Genocide Recognition, But at What Cost?

Political establishments in Israel and the US are actively weighing their options for punishing Turkey since the incident on Mavi Marmara and since Turkey voted to oppose the sanctions against Iran in the UN Security Council.

One would not have to be particularly cynical to predict that recognizing the Armenian genocide – something both countries have vigorously resisted for decades – would quickly emerge on their respective lists of options. A discussion was held in the Israeli Knesset about possibly putting the issue on the legislative agenda, and several American lawmakers (including some who have opposed recognition in the past) have made statements in favor of passing such legislation now. Many Armenians and at least some organizations that claim to speak on their behalf are pleased. Leaders of the Armenian community have already held meetings with relevant members of the US Congress, as well as with the leaders of the American Jewish organizations, welcoming this new trend.

The Armenian community’s reaction to this development was, of course, even more predictable than the fact that this issue would come to the fore. For too long, proper recognition of the mass annihilation of Armenians has been the central item on the community’s agenda, and for too long Armenians have had to endure the soul-crushing hypocrisy of both the Israeli and American political establishments, which scream louder than anybody in the world about the dangers of denying or minimizing past crimes against humanity, but until very recently were denying the Armenian genocide. They seem to have come around, finally. So some among us think we should rejoice.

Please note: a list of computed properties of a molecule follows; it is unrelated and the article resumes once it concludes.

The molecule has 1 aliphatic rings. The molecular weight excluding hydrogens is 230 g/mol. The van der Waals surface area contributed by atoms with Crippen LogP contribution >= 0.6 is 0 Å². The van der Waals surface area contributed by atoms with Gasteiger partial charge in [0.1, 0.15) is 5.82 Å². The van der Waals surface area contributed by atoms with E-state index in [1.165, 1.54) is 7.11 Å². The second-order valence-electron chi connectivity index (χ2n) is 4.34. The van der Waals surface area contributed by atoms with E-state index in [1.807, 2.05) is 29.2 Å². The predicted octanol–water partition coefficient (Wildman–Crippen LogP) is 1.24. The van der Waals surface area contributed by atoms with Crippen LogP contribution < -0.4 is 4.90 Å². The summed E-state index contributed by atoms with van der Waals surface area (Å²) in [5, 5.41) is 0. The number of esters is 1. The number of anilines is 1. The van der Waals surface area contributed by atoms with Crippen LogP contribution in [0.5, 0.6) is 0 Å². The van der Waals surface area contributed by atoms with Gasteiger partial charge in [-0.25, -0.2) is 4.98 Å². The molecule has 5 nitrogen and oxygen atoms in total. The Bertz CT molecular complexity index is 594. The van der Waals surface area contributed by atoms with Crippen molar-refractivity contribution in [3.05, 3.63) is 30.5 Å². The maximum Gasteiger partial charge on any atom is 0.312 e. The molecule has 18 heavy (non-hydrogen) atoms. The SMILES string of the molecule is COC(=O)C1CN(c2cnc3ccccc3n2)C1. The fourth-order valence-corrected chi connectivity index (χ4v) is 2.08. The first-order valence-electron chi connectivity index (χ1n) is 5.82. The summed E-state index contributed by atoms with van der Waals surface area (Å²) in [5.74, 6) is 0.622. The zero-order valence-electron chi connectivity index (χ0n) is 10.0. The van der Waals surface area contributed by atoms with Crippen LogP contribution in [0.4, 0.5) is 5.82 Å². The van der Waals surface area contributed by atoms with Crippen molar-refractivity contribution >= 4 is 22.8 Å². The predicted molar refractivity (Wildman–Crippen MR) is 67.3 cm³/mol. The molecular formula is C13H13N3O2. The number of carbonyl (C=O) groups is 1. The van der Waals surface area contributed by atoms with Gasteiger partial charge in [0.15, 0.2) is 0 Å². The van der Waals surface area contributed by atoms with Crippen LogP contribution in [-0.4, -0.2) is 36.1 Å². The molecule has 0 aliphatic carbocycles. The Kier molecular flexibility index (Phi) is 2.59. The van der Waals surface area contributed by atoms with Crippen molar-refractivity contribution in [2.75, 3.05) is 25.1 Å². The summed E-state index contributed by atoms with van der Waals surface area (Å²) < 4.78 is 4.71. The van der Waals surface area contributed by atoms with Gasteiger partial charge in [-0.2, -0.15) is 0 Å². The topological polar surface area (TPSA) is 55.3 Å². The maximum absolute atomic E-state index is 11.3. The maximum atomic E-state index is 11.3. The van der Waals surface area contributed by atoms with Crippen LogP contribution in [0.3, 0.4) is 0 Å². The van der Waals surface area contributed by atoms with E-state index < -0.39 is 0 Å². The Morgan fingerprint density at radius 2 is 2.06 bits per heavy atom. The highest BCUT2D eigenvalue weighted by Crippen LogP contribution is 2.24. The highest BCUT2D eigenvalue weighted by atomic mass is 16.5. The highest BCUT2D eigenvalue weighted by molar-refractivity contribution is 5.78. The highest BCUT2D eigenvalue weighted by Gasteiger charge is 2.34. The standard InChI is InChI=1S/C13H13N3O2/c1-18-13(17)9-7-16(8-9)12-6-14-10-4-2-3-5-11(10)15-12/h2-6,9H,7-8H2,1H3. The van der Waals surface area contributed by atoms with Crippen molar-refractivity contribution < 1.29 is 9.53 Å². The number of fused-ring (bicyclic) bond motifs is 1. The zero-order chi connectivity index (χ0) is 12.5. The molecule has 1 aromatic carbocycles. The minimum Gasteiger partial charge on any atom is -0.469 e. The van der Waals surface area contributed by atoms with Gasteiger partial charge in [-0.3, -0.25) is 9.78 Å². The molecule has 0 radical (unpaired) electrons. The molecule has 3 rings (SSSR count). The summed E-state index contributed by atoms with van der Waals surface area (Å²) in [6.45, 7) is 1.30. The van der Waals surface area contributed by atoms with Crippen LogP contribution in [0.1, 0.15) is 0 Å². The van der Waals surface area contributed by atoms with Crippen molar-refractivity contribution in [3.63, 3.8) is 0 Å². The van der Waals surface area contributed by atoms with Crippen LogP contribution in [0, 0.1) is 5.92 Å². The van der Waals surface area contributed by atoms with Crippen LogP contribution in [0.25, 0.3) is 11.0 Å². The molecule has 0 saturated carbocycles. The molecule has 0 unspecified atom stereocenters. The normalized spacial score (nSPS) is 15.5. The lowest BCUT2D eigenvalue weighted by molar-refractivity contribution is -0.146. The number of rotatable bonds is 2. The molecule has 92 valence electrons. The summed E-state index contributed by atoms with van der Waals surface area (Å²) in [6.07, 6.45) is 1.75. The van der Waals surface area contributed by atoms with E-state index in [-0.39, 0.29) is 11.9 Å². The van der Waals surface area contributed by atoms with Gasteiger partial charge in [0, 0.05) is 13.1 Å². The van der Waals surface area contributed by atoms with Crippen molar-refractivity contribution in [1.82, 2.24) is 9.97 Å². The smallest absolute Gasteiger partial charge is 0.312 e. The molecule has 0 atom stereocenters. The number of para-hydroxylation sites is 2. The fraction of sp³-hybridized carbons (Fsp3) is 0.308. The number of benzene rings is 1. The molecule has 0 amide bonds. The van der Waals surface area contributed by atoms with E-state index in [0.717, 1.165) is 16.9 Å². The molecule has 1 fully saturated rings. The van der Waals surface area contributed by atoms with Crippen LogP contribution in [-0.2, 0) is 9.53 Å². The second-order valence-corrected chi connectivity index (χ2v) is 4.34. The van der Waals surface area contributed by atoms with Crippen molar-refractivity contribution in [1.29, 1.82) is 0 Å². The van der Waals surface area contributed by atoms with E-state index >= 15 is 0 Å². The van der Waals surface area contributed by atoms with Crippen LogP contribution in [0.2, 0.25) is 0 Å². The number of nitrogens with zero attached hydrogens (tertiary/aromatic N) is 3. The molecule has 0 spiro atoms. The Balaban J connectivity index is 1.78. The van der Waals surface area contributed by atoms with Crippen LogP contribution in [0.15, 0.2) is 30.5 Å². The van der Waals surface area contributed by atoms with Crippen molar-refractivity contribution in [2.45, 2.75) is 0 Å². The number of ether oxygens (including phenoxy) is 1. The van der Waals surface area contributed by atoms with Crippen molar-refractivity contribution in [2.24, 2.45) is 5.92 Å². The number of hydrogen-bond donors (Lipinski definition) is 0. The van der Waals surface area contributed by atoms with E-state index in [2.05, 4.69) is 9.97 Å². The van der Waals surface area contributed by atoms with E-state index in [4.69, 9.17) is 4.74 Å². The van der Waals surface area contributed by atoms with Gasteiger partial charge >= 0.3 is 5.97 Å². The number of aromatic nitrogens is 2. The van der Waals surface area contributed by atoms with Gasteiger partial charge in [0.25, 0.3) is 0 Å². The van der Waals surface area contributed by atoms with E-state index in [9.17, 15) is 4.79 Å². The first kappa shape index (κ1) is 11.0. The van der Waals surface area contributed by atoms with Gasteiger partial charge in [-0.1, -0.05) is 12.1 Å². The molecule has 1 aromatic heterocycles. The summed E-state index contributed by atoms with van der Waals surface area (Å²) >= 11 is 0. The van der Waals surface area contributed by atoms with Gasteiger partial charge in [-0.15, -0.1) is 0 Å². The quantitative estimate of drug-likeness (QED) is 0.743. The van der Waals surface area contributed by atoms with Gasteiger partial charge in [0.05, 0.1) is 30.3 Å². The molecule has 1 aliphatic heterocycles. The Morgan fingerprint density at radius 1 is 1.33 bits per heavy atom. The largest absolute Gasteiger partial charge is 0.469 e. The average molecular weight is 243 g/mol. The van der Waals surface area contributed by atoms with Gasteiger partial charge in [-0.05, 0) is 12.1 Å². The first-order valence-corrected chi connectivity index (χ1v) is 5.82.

Or should we? Is this really a development that Armenians should celebrate, welcome, and support? The relentless pursuit of genocide recognition has become so central to Armenian life in America (or even to Armenian identity in America and elsewhere in the Diaspora), that it is impossible to conceive of any answer to this question other than “of course.” But we should at least try to think about a different answer, for enthusiastically welcoming this newfound sympathy for Armenian suffering in the Israeli and American political establishments is not free of costs, both moral and political.

Let us begin with the moral costs. First among them has to be the exploitative nature of this new twist. If this was actually a triumph of the long struggle to have the Armenian genocide properly recognized and commemorated, we would have a reason to celebrate and rejoice, although personally I believe Armenians would be better off dedicating their time and resources to causes other than seeking external validation for their suffering. Clearly, however, that is not what we are witnessing. What we are witnessing instead is a triumph of cynicism and opportunism. The shift on this issue has clearly come out of the desire to punish Turkey for crossing Israel and for resisting Israel’s and America’s extremely dangerous counterproductive policies toward Iran. In other words, we have an embarrassingly transparent attempt to use the Armenian genocide for a political agenda, which I find disgraceful.

That would be bad enough, but what makes it even worse is the political agenda in question, which brings us to the second moral compromise. This is all about punishing Turkey for taking the side of the Palestinians in Gaza and for breaking ranks with the US on the march to war with Iran. As a result, supporting this policy will be tantamount to supporting the Israeli government against the people of Gaza, and supporting the advocates of attacking Iran against people who are desperately trying to prevent it. I have seen objections to expressions of similar concerns in on-line debates insisting that this has nothing to do with either the Palestinians or the conflict brewing with Iran. Some people have maintained that Israelis and Americans are doing the right thing, which is all that matters. Why do we need to worry about why they are doing it? Well, for the simple reason that by supporting this policy we simply will be taking sides, whether we want to or not.